This is a fairly common problem:

Given coins of integer denominations $v_1 < v_2< ... < v_n$, make change for an amount A using as few coins as possible.

Given an input of powers of $p$,

$V = [1, 3, 9, 27]$

How would a dynamic programming vs greedy approach differ in this algorithm? I don't have a good general idea of how these approaches would differ.

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    $\begingroup$ What research have you done? This is a well-known problem, algorithms for which are available from many sources. At the very least, you should try to apply these algorithms to some example inputs. $\endgroup$ – Raphael Oct 25 '16 at 8:10
  • $\begingroup$ Related question. $\endgroup$ – Raphael Oct 25 '16 at 8:11

A dynamic approach would say that "x$ can be made out of change using, as the first coin, v1 or v2 or v3 ... or vn" and then build a table so that the second coin would be v1 or v2 or v3 ... or vn + one of the precomputed values. Here is a link talking about dynamic: http://www.ideserve.co.in/learn/coin-change-problem-number-of-ways-to-make-change

Greedy choice however uses the fact that, for many currencies, we simply can take the maximum value that still gives us less than then our amount and ignore all other possibilities. However, greedy doesn't work for all currencies.

For example: V = {1, 3, 4} and making change for 6: Greedy gives 4 + 1 + 1 = 3 Dynamic gives 3 + 3 = 2

Therefore, greedy algorithms are a subset of dynamic programming. Technically greedy algorithms require optimal substructure AND the greedy choice while dynamic programming only requires optimal substructure.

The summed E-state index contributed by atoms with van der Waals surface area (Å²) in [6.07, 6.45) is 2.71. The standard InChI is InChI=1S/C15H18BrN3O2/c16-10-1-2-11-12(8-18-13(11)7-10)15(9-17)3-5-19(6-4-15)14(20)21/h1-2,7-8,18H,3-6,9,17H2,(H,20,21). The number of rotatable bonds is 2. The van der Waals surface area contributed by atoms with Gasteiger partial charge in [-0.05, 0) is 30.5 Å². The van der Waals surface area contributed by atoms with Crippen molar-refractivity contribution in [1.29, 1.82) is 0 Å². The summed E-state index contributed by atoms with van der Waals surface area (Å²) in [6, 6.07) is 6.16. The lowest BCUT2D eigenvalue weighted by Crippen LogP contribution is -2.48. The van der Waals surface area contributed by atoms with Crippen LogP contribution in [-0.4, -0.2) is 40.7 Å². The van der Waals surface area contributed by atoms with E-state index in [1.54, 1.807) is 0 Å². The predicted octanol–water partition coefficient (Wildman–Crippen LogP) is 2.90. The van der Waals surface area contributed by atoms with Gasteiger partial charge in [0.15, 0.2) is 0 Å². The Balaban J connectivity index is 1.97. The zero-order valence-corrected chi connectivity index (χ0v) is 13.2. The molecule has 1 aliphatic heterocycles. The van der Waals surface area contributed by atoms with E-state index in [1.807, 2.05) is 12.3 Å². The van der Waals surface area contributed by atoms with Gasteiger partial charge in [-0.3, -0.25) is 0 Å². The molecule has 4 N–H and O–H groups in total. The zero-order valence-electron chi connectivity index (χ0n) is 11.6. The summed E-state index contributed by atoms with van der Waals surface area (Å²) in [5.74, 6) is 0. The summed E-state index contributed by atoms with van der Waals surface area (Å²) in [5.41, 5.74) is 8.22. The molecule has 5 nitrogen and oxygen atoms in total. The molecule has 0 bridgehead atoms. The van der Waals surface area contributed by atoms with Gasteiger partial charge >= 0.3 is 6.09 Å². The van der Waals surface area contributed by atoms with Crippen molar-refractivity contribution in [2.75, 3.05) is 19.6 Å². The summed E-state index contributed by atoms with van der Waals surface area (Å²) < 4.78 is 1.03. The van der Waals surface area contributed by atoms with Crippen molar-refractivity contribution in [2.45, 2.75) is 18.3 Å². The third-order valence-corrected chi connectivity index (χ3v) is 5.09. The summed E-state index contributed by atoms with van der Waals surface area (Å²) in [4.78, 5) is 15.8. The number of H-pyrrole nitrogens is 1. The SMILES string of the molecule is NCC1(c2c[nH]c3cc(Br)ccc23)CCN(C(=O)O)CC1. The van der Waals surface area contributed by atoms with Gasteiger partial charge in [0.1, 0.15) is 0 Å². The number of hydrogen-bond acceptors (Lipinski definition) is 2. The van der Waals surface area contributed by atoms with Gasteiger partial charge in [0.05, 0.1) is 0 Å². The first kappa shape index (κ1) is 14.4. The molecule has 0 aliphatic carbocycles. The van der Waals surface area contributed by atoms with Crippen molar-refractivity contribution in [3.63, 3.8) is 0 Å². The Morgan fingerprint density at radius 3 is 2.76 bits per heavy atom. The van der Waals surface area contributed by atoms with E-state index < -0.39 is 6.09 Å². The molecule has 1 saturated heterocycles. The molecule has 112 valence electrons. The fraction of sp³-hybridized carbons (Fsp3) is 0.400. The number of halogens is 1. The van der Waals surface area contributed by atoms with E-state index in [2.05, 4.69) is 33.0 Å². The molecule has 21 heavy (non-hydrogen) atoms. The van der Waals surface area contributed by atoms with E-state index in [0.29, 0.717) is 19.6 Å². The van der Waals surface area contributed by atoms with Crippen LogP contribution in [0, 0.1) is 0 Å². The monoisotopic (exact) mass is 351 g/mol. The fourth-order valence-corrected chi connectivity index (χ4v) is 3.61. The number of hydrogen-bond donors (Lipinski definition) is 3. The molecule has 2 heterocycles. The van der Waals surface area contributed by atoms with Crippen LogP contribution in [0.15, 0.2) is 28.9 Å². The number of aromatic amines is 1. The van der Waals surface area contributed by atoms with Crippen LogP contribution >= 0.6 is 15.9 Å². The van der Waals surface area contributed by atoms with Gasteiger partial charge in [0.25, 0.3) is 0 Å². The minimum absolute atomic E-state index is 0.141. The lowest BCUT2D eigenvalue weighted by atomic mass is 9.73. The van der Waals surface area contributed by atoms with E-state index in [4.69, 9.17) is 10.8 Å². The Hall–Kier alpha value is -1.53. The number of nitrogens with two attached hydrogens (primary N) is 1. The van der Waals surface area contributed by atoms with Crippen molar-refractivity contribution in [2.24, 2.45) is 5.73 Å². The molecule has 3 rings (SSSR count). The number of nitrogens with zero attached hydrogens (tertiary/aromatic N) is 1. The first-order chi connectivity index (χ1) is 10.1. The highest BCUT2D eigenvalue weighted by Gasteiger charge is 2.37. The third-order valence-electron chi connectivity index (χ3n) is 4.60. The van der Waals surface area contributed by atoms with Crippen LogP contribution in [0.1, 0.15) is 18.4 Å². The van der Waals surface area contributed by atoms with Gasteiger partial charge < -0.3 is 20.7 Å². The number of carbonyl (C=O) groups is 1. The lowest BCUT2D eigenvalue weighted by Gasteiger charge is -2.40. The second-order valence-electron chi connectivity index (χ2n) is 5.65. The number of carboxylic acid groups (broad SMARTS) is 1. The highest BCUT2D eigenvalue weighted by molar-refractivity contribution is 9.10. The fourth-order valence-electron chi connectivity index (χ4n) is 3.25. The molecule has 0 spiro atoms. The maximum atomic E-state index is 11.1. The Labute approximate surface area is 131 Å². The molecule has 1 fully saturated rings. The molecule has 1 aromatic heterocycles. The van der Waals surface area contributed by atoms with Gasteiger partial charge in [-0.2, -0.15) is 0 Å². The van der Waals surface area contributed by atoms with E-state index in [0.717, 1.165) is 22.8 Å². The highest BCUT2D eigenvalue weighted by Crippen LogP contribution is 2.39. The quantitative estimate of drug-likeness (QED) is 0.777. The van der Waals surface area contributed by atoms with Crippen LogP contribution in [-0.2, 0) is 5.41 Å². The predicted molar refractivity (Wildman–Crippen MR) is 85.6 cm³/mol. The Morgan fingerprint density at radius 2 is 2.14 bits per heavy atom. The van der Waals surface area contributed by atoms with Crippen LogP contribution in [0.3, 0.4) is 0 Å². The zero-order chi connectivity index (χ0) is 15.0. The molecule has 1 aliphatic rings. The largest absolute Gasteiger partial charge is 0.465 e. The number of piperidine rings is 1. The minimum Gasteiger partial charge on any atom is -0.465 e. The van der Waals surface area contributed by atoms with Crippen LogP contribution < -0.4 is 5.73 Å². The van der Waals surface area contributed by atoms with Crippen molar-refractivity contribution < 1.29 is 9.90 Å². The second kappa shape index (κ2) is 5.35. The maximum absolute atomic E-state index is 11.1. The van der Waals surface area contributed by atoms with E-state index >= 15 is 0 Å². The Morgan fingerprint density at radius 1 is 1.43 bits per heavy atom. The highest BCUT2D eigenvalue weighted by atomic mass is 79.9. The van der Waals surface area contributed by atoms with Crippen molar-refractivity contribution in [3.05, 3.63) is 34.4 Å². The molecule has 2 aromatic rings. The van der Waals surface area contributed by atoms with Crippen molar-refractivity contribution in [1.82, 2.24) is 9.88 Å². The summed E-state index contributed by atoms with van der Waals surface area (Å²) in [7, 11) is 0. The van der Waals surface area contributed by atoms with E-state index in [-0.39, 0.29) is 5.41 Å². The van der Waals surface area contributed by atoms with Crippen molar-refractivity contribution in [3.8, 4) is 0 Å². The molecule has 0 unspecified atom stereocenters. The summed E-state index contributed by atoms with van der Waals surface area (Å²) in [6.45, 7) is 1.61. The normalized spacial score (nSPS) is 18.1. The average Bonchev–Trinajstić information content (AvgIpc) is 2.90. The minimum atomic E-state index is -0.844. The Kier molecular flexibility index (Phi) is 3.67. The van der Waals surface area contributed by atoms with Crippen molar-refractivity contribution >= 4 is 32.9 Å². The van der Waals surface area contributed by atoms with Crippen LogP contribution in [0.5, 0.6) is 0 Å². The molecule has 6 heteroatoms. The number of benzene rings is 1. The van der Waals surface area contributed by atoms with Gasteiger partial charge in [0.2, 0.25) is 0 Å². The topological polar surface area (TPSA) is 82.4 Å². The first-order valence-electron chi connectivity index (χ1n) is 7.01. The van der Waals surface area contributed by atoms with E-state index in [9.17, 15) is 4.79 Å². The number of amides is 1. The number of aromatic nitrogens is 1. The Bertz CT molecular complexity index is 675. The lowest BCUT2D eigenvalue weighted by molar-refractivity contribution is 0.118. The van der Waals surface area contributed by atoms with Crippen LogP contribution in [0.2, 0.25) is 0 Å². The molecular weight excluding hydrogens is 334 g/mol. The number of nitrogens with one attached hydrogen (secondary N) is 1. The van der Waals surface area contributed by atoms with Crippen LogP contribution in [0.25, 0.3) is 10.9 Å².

• $\begingroup$ I think the question here is, for which cases greedy works and which cases it doesn't work. $\endgroup$ – orezvani Oct 25 '16 at 4:41
  • $\begingroup$ This paper describes an algorithm for checking whether a coin set can be used for the greedy algorithm. $\endgroup$ – adrianN Oct 25 '16 at 8:40

If $A$ is your amount you're looking for $k_1,\ldots,k_n$ you want to minimize

$$ f(k_1,\dots,k_n) = k_1 + \ldots +k_n $$ subjected to $$ A = k_1 v_1 + \ldots k_n v_n $$

As dynamic programming I would procede as follow... say you want to add $v_i$ to the change, then as next step you will try to minimize the amount the change for the amount $A - v_i$, assuming $A \geq v_i$ of course. So basically for each coin you add the coin to the feasible solution, and recurse for the problem $A - v_i$, once the recursion is over you pick the smallest set of coins. For the greedy solution you iterate from the largest value, keep adding this value to the solution, and then iterate for the next lower coin etc.

I think though you can work out this by simply using divisions. Basically $k_n = \frac{A}{v_n}, k_{n-1} = \frac{A - k_nv_n}{v_{n-1}}, \ldots k_{n-i} = \frac{A - k_n v_n - \ldots k_{n - i + 1} v_{n-i+1}}{v_{n-1}}$ etc... which essentially I think is the solution for the greedy strategy.

  • $\begingroup$ Of course in my discussion for the dynamic programming part I didn't mention how you would avoid to solve subproblems already solved, but that's an easy fix using memoization. $\endgroup$ – user8469759 Mar 8 '18 at 17:19

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